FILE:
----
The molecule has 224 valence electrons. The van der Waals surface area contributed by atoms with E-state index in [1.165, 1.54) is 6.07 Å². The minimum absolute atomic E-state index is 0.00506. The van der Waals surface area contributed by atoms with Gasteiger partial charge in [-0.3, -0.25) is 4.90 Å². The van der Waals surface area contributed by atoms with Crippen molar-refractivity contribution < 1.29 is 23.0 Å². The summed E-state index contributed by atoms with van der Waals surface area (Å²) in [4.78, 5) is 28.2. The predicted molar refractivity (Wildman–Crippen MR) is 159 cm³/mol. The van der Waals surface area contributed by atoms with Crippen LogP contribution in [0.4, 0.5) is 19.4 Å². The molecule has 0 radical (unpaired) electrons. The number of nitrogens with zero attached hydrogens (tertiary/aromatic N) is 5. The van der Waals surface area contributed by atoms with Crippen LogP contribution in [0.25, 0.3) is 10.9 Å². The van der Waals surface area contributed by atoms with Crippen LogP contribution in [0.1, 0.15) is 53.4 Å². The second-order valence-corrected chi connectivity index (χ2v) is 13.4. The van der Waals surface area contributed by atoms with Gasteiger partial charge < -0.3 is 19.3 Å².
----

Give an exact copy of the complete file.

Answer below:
The molecule has 224 valence electrons. The van der Waals surface area contributed by atoms with E-state index in [1.165, 1.54) is 6.07 Å². The minimum absolute atomic E-state index is 0.00506. The van der Waals surface area contributed by atoms with Gasteiger partial charge in [-0.3, -0.25) is 4.90 Å². The van der Waals surface area contributed by atoms with Crippen molar-refractivity contribution < 1.29 is 23.0 Å². The summed E-state index contributed by atoms with van der Waals surface area (Å²) in [4.78, 5) is 28.2. The predicted molar refractivity (Wildman–Crippen MR) is 159 cm³/mol. The van der Waals surface area contributed by atoms with Crippen LogP contribution in [0.4, 0.5) is 19.4 Å². The molecule has 0 radical (unpaired) electrons. The number of nitrogens with zero attached hydrogens (tertiary/aromatic N) is 5. The van der Waals surface area contributed by atoms with Crippen LogP contribution in [0.25, 0.3) is 10.9 Å². The van der Waals surface area contributed by atoms with Crippen LogP contribution in [0.1, 0.15) is 53.4 Å². The second-order valence-corrected chi connectivity index (χ2v) is 13.4. The van der Waals surface area contributed by atoms with Gasteiger partial charge < -0.3 is 19.3 Å².